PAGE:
• To combine data from multiple tables

    You can create a view that uses UNION or UNION ALL operators to logically combine smaller tables, and then query the view as if it were one large table.

    Example: Assume that three tables contain data for a period of one month. You can create a view that is the UNION ALL of three fullselects, one for each month of the first quarter of 2004. At the end of the third month, you can view comprehensive quarterly data.

You can create a view any time after the underlying tables exist. The owner of a set of tables implicitly has the authority to create a view on them. A user with administrative authority at the system or database level can create a view for any owner on any set of tables. If they have the necessary authority, other users can also create views on a table that they didn't create. You can read more about authorization in "Authorizing users to access data" on page 328.

"Defining a view that combines information from several tables" on page 266 has more information about creating views.

Determining what columns to index

If you are involved in the physical design of a database, you will be working with other designers to determine what columns you should index. You will use process models that describe how different applications are going to be accessing the data. This information is important when you decide on indexing strategies to ensure adequate performance.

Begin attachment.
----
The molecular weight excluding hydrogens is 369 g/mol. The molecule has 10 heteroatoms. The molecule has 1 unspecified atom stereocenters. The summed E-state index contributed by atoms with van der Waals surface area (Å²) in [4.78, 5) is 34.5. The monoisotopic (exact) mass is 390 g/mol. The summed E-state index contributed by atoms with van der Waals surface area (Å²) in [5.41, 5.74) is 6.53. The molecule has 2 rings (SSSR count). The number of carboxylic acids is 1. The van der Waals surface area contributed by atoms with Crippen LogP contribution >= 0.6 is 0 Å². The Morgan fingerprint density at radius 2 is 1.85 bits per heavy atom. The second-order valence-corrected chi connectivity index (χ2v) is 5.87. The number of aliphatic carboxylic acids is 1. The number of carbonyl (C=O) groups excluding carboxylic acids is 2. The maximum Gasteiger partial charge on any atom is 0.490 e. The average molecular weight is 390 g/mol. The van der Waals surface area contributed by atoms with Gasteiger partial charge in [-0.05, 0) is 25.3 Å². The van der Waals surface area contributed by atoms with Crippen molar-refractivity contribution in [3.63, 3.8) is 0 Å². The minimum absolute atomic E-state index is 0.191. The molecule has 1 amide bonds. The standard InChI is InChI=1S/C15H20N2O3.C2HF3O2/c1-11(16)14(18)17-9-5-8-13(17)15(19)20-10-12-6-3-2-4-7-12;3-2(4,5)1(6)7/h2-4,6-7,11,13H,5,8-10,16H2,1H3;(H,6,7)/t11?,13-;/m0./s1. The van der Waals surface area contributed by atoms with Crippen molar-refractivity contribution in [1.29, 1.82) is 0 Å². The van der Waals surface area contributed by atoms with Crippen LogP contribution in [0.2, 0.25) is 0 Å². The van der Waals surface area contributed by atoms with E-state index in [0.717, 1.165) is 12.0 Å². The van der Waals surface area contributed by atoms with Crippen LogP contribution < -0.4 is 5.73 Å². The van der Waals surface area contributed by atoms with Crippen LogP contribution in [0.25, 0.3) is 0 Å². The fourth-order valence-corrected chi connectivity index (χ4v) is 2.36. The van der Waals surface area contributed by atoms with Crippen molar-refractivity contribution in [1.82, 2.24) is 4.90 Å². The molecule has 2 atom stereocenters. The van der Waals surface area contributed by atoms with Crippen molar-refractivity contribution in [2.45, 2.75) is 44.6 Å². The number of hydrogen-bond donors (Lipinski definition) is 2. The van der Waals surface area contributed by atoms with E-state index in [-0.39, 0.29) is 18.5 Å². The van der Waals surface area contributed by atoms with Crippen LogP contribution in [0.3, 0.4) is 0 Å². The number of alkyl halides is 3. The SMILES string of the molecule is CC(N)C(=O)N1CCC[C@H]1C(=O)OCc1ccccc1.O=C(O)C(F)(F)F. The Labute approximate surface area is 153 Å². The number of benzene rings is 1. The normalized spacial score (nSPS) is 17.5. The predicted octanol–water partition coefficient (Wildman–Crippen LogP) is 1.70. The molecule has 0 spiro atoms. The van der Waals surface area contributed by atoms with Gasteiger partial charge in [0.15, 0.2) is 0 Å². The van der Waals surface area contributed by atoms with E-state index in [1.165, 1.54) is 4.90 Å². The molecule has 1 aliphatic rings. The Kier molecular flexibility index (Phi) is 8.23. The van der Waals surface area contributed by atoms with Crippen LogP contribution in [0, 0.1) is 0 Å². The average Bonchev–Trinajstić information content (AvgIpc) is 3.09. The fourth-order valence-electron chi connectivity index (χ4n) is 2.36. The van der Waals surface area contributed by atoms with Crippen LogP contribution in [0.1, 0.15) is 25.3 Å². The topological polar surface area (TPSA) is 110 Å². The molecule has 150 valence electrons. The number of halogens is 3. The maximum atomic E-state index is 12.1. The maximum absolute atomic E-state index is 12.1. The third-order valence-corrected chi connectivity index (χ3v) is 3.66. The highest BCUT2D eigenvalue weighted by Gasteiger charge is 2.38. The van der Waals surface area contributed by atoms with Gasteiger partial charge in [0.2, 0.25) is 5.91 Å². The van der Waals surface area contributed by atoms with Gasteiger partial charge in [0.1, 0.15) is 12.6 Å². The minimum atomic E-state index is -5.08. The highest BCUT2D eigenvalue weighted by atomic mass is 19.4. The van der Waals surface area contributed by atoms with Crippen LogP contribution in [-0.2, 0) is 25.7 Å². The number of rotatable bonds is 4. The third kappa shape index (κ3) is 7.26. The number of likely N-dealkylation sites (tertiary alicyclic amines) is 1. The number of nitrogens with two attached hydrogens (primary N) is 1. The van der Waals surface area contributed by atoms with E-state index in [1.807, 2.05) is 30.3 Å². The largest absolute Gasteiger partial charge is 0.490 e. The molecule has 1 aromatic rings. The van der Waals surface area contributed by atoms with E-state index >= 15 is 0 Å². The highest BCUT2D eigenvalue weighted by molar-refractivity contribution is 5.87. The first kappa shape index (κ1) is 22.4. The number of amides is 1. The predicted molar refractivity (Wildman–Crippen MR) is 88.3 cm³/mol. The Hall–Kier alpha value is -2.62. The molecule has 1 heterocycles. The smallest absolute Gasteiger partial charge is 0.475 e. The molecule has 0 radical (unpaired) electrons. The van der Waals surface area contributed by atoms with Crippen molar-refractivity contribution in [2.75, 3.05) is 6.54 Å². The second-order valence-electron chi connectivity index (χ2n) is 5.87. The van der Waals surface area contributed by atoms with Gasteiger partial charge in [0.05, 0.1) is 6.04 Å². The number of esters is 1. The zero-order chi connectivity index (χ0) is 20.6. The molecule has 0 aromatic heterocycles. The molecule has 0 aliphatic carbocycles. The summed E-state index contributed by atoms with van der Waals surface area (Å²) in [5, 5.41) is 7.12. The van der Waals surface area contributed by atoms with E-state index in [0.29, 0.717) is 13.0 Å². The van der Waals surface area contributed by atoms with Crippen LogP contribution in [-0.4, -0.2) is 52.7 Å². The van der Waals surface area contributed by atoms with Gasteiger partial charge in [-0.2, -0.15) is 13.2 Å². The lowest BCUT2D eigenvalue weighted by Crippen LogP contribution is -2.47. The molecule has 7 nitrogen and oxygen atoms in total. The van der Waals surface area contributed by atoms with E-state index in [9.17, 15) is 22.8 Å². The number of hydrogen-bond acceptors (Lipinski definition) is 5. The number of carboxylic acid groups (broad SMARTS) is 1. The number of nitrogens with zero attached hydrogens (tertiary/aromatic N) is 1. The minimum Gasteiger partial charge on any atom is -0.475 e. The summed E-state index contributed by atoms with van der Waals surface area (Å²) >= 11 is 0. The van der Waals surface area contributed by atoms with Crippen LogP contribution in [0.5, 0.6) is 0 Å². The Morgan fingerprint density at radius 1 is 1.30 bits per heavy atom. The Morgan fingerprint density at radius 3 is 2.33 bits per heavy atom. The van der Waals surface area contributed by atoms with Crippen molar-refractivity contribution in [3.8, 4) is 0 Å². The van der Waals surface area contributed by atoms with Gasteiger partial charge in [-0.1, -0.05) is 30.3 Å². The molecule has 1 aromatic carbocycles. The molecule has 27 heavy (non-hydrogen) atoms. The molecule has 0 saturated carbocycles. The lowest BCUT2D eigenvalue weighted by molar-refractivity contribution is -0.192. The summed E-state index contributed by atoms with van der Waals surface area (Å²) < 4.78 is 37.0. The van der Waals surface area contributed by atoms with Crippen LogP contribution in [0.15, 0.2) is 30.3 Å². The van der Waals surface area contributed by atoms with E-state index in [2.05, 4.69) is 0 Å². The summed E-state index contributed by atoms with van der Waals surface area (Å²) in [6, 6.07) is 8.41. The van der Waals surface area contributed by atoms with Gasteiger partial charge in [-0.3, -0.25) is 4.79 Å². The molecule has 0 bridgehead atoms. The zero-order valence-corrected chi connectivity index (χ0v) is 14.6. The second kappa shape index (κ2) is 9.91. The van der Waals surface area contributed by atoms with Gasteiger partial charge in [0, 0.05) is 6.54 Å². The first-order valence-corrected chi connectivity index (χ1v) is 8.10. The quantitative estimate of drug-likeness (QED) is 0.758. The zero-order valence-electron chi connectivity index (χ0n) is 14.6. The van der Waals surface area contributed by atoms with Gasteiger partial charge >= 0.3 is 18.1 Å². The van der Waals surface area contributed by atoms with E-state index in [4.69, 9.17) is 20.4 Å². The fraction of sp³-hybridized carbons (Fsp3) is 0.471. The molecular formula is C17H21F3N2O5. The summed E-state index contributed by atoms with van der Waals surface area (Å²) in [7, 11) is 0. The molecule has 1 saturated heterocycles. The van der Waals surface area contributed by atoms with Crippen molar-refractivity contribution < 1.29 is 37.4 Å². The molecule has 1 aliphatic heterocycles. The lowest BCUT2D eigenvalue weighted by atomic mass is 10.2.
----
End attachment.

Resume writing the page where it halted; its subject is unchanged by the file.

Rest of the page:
The main purposes of an index are as follows:

  • To optimize data access. In many cases, access to data is faster with an index than without an index. If the DBMS uses an index to find a row in a table, the scan can be faster than when the DBMS scans an entire table.

  • To ensure uniqueness. A table with a unique index cannot have two rows with the same values in the column or columns that form the index key.

    Example: If payroll applications use employee numbers, no two employees can have the same employee number.

  • To enable clustering. A clustering index keeps table rows in a specified sequence, to minimize page access for a set of rows. When a table space is partitioned, a special type of clustering occurs; rows are clustered within each partition.

    Example: If the partition is on the month and the clustering index is on the name, the rows will be clustered on the name within the month.

In general, users of the table are unaware that an index is in use. DB2 decides whether to use the index to access the table.

You can read more about indexes in "Defining indexes" on page 254.

  • + Share This
  • 🔖 Save To Your Account